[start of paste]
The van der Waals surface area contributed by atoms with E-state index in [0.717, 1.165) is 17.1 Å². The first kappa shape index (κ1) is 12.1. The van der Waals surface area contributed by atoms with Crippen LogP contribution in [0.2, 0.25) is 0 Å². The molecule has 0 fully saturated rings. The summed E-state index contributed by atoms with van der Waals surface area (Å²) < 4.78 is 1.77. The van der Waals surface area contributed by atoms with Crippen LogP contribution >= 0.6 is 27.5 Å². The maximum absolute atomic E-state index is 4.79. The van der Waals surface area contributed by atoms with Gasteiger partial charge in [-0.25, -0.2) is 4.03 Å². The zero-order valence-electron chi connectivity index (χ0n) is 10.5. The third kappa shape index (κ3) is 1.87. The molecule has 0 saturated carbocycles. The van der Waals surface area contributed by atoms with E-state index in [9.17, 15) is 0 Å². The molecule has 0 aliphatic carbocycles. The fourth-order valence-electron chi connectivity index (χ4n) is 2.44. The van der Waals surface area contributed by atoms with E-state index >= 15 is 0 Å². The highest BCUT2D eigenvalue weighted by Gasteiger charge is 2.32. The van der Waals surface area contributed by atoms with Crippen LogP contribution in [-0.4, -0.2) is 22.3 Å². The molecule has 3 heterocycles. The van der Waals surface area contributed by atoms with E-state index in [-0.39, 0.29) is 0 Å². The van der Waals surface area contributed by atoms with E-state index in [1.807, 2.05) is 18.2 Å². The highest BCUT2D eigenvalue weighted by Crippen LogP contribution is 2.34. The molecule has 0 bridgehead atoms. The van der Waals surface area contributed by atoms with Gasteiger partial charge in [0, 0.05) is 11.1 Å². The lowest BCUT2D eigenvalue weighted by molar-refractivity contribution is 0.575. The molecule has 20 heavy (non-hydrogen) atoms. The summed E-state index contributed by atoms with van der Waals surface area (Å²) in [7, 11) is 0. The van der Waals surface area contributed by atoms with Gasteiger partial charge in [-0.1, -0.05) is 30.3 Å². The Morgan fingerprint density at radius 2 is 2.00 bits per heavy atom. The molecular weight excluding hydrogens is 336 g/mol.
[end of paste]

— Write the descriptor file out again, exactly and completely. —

The van der Waals surface area contributed by atoms with E-state index in [0.717, 1.165) is 17.1 Å². The first kappa shape index (κ1) is 12.1. The van der Waals surface area contributed by atoms with Crippen LogP contribution in [0.2, 0.25) is 0 Å². The molecule has 0 fully saturated rings. The summed E-state index contributed by atoms with van der Waals surface area (Å²) < 4.78 is 1.77. The van der Waals surface area contributed by atoms with Crippen LogP contribution >= 0.6 is 27.5 Å². The maximum absolute atomic E-state index is 4.79. The van der Waals surface area contributed by atoms with Gasteiger partial charge in [-0.25, -0.2) is 4.03 Å². The zero-order valence-electron chi connectivity index (χ0n) is 10.5. The third kappa shape index (κ3) is 1.87. The molecule has 0 saturated carbocycles. The van der Waals surface area contributed by atoms with E-state index in [9.17, 15) is 0 Å². The molecule has 0 aliphatic carbocycles. The fourth-order valence-electron chi connectivity index (χ4n) is 2.44. The van der Waals surface area contributed by atoms with E-state index >= 15 is 0 Å². The highest BCUT2D eigenvalue weighted by Gasteiger charge is 2.32. The van der Waals surface area contributed by atoms with Crippen LogP contribution in [-0.4, -0.2) is 22.3 Å². The molecule has 3 heterocycles. The van der Waals surface area contributed by atoms with E-state index in [-0.39, 0.29) is 0 Å². The van der Waals surface area contributed by atoms with E-state index in [1.807, 2.05) is 18.2 Å². The highest BCUT2D eigenvalue weighted by Crippen LogP contribution is 2.34. The molecule has 0 bridgehead atoms. The van der Waals surface area contributed by atoms with Gasteiger partial charge in [0, 0.05) is 11.1 Å². The lowest BCUT2D eigenvalue weighted by molar-refractivity contribution is 0.575. The molecule has 20 heavy (non-hydrogen) atoms. The summed E-state index contributed by atoms with van der Waals surface area (Å²) in [7, 11) is 0. The van der Waals surface area contributed by atoms with Gasteiger partial charge in [-0.1, -0.05) is 30.3 Å². The Morgan fingerprint density at radius 2 is 2.00 bits per heavy atom. The molecular weight excluding hydrogens is 336 g/mol.